Thematically, this actually works rather well, since it’s meant to represent the fact that although the school the girls are trapped in has modern conveniences such as electricity, wireless Internet and running water, they’re still essentially forced to fend for themselves and survive how they can. While there’s no penalty for not remembering to cook up new food and supplies for the girls on a regular basis, you’ll make your life out in the Heartscape a lot easier if you remember to set off with a well-stocked pack. Everyone loves a sandwich, after all.
Delving into the truth of the Heartscape in Blue Reflection: Second Light
Once out into the Heartscape, you’ll primarily be exploring and fighting. Each character’s Heartscape consists of several “layers”, each reflecting part of their memories or personality; sometimes the relevance of each is obvious, while at others there’s some deeper symbolism going on that bears thinking about. Pleasingly, the game never batters you over the head with its more symbolic elements when it decides to be a bit more subtle — sometimes the girls will comment on the fact that things they’re seeing may well represent something, but for the majority of the time you’re left to interpret things as you see fit.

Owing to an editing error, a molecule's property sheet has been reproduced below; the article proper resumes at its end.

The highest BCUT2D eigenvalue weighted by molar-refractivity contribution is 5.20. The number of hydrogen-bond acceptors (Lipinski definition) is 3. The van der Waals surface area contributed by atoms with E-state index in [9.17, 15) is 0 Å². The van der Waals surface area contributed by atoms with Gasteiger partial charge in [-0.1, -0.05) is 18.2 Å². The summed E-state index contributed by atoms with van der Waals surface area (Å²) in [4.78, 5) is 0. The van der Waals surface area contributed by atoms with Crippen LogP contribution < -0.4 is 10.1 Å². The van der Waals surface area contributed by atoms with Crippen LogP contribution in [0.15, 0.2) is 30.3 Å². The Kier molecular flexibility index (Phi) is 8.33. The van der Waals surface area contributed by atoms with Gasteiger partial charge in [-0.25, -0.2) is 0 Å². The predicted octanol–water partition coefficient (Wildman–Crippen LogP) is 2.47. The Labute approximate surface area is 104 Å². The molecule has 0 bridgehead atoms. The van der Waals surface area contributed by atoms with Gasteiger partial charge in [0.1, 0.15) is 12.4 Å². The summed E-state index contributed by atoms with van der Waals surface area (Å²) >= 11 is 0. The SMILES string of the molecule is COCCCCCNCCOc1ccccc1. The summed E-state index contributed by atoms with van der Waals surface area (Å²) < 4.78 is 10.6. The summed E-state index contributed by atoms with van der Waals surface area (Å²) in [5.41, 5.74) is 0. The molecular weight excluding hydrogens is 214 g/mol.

As you explore, you’ll come across items that you can gather, represented as glowing crystals, along with “memories”, which add crafting recipes to your repertoire, and the aforementioned memory shards that relate to the current chapter’s “main character”. There are also travel gimmicks to make use of as you get around, including beams to balance on, things to crawl under, ladders to climb and one-way slopes to slide down. None of these things make getting around especially complicated — this certainly isn’t a dungeon crawler — but as the game progresses, the environments get increasingly elaborate and interesting, with optional routes to explore if you want to track down all the memory shards and crafting memories in particular.